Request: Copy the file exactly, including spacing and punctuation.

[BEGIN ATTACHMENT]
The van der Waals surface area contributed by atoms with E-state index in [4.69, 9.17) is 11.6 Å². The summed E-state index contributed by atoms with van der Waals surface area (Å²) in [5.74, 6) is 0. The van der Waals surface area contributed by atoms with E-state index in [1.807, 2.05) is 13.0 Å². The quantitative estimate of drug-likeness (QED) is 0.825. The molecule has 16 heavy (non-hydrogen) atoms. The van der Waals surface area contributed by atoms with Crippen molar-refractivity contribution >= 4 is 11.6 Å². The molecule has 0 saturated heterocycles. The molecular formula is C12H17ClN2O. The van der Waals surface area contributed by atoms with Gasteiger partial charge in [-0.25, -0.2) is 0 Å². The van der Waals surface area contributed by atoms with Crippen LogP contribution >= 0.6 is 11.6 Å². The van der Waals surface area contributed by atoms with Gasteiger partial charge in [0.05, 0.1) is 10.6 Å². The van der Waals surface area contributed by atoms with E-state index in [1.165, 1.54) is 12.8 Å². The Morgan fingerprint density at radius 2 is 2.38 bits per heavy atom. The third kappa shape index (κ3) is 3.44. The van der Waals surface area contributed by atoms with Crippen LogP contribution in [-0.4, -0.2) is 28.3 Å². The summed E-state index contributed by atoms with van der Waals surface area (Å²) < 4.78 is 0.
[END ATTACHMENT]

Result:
The van der Waals surface area contributed by atoms with E-state index in [4.69, 9.17) is 11.6 Å². The summed E-state index contributed by atoms with van der Waals surface area (Å²) in [5.74, 6) is 0. The van der Waals surface area contributed by atoms with E-state index in [1.807, 2.05) is 13.0 Å². The quantitative estimate of drug-likeness (QED) is 0.825. The molecule has 16 heavy (non-hydrogen) atoms. The van der Waals surface area contributed by atoms with Crippen molar-refractivity contribution >= 4 is 11.6 Å². The molecule has 0 saturated heterocycles. The molecular formula is C12H17ClN2O. The van der Waals surface area contributed by atoms with Gasteiger partial charge in [-0.25, -0.2) is 0 Å². The van der Waals surface area contributed by atoms with Crippen LogP contribution >= 0.6 is 11.6 Å². The van der Waals surface area contributed by atoms with Gasteiger partial charge in [0.05, 0.1) is 10.6 Å². The van der Waals surface area contributed by atoms with E-state index in [1.165, 1.54) is 12.8 Å². The Morgan fingerprint density at radius 2 is 2.38 bits per heavy atom. The third kappa shape index (κ3) is 3.44. The van der Waals surface area contributed by atoms with Crippen LogP contribution in [-0.4, -0.2) is 28.3 Å². The summed E-state index contributed by atoms with van der Waals surface area (Å²) < 4.78 is 0.